FATHER: I didn’t balance mental peace back then, I was constantly irate and the energy was real off at that particular time. Mind you, it was lit and I wouldn’t take shit back. We were all over the place at that time, trying to organize but heavily unorganized and dysfunctional. Today, were all a bit more in our right minds, calmer, less in the mix, a bit separated. We’re like your uncle from the 70s that dropped way too much acid and is kinda permatripping but still got his shit together.

PREME: Favorite food to eat while on tour, and when you’re in New York, what is your bodega order?

FATHER: Sunflower seeds and Taco Bell. As for bodega orders, I usually ask if they got a beef patty but lately I been turnt on them chopped cheeses.

PREME: Collaboration with HUF, could you speak on how this came about?

FATHER: They’ve always shown love, since the beginning. Geared me out on some of my first trips to LA before most people even knew who the fuck I was.

PREME: And please, in regard to new music, what do the fans need to know, and who are a couple of artists you’d like to collaborate with?

FATHER: It’s nothing like the old shit, I haven’t changed as a person but sonically I’m not the drugged out, deadpan guy I used to be so I hope they can accept that. As for collaborations, it’s few and far between now, but if I could I’d put Drake and Drakeo the Ruler on the same song. When I was working on Young Hot Ebony I was only listening to Nothing Was the Same and PJ Harvey. And Drakeo the Ruler is one of the few artist I’ve heard in the last few years that once I heard them I had to listen to their entire discography. FREE THE RULER.

Check out the complete Issue 14 of Preme Mag here.

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HUF is proud to announce Mason Silva as the newly added pro to the HUF apparel team. From Manhattan Beach, California, Mason has the rare combination of raw power and style that makes him a natural fit for the HUF squad.

“Mason is a powerhouse. Skates fast, big spots, great style,” said HUF-founder Keith Hufnagel. “Another addition we’re stoked to have on the team.” 

Watch Mason’s official “Welcome To HUF” part out now – which includes footage from a recent team trip to Puerto Rico – and stay tuned for more Mason later this year. 

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This Valentine’s Day, HUF is pleased to partner with Los Angeles-based artist Meegan Barnes on a collaborative edition of her renowned Booty Vase ceramic sculptures.

Meegan sat down to discuss how she turned her appreciation for Brazilian butts into works of art.

Tell me a little bit about your background and inspo as artist. And what is your connection to HUF?

I grew up in the Bay Area and went to art school in SF I the late 90s. I lived in a floor through of an old Victorian house with a bunch of roommates including Chris “Dune” Pastras. So there were always skateboarders over and that’s when I first became friends with Keith.  

After art school I moved to NYC to be a designer and illustrator at PAPER and VIBE Magazines. I then Co-Founded and was Creative Director of Femme Arsenal, which started as a cosmetics brand (think a hip-hop Urban Decay) and turned into a streetwear/lifestyle brand. Everything was kinda badass tomboy style which I designed and did most of the graphics for.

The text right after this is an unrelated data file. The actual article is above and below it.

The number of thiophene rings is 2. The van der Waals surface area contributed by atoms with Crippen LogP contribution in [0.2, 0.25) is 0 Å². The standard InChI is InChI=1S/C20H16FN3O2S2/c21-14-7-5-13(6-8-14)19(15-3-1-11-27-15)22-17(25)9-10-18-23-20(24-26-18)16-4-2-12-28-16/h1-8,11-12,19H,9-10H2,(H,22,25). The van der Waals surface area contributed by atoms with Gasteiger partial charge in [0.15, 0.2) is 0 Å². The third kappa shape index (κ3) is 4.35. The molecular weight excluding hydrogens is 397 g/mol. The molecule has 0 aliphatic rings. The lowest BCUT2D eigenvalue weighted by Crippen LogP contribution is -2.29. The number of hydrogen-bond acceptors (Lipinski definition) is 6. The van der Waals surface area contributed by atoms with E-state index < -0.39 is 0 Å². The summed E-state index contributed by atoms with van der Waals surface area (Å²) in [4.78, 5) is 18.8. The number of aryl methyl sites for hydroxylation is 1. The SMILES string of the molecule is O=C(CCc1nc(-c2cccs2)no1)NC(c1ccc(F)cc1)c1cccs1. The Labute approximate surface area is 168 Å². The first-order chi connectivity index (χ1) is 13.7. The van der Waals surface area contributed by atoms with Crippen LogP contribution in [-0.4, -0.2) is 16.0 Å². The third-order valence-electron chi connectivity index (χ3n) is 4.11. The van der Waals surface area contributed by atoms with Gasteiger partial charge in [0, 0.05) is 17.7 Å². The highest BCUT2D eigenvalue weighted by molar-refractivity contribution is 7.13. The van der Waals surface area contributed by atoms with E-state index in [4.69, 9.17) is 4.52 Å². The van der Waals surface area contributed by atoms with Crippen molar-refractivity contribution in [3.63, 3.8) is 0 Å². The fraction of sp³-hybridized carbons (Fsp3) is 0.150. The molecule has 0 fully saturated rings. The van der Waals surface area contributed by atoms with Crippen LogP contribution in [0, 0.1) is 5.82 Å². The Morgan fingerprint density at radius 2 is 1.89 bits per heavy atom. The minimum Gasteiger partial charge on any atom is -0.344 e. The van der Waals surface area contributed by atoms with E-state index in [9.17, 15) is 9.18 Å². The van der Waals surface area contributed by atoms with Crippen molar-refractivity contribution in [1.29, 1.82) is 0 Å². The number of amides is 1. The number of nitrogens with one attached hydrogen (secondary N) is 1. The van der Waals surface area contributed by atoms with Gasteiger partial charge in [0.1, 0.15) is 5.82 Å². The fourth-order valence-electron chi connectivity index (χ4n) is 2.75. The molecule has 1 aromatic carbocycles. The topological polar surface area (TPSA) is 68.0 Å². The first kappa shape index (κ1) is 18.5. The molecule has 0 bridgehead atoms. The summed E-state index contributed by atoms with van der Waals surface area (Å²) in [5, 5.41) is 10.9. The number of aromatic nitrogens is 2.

I got burned out on the whole fashion scene and knew it wasn’t what I truly wanted to do so we sold the company and I went to Brazil for 4 months to surf and paint and recharge. I was super inspired by the body positivity there, I mean butts of all shapes and sizes were flaunted and appreciated. After Brazil, I moved back to SF and that’s when I started making ceramic butts. Also, I lived around the corner from the HUF store when it was on Hayes so Keith and I would hang sometimes after work and talk about streetwear and the good old days. 

What was the first booty you ever sculpted?

The first thing I ever made out of clay was a butt. I went big out the gate but had no idea what I was doing so the bikini bottom cracked off. 

And how was that first piece received? Serious, jokingly?

People loved it. Everyone cracked up when they saw it. That’s how I knew I was on to something.

Not just a “big ass”. Do you have a favorite adjective to describe a nice booty? Round, plump, buoyant, bodacious, juicy, thiccc?

I’ve always been partial to “Bandunkadunk”. It’s pretty fun to say.

What are three things that make a great butt for you?

Haha! I seriously love all butts. They’re like faces, everyone has its own expression and personality.

Butts vs boobs – thoughts on the debate?

Boobs are cool too but they had their moment. It’s all about that booty now. 

First serious attention you received from your booty work?

I had been in a bunch of group shows but when New Image Gallery gave me a solo show two summers ago that was nice.

Is each butt unique or do you have a general mold you like stick to for your work?

I use a mold for the small ones, like the HUF Booty’s. But the bigger ones that are in galleries are all hand built and totally unique.

Talking large format — tell me about your most sizeable butt installation to date.

Just made a five-foot tall chrome booty. It’s not installed yet but when it is you’ll be the first to know (hint hint)

How many butts in a given week or month do you move?

On a good month I’m moving like 60/70 butts. But it really varies and obviously is way better around the holidays. 

How do you see the progression of your work evolving… Where do you see it in 5, 10, 20 years?

I recently started painting again and am so happy. I majored in illustration so it feels like I’m going back to my roots. Ideally it evolves into me doing fine art full time and have a team to handle the booty vase business. 

What advice would you have for any aspiring sculptors, artists or anyone looking to dive deeper into the art medium of choice?

There’s a great quote by Ira Glass… “All of us who do creative work, we get into it because we have good taste. But there is this gap. For the first couple years you make stuff, it’s just not that good. It’s trying to be good, it has potential, but it’s not. But your taste, the thing that got you into the game, is still killer. And your taste is why your work disappoints you. A lot of people never get past this phase, they quit…” The quote continues but my advice is: Don’t Quit.

Limited to just 25 pieces, the HUF x Meegan Barnes Booty Vase is now available exclusively at HUF stores and online shop.

Interview by Jenn Felins // Photos by Razy Faouri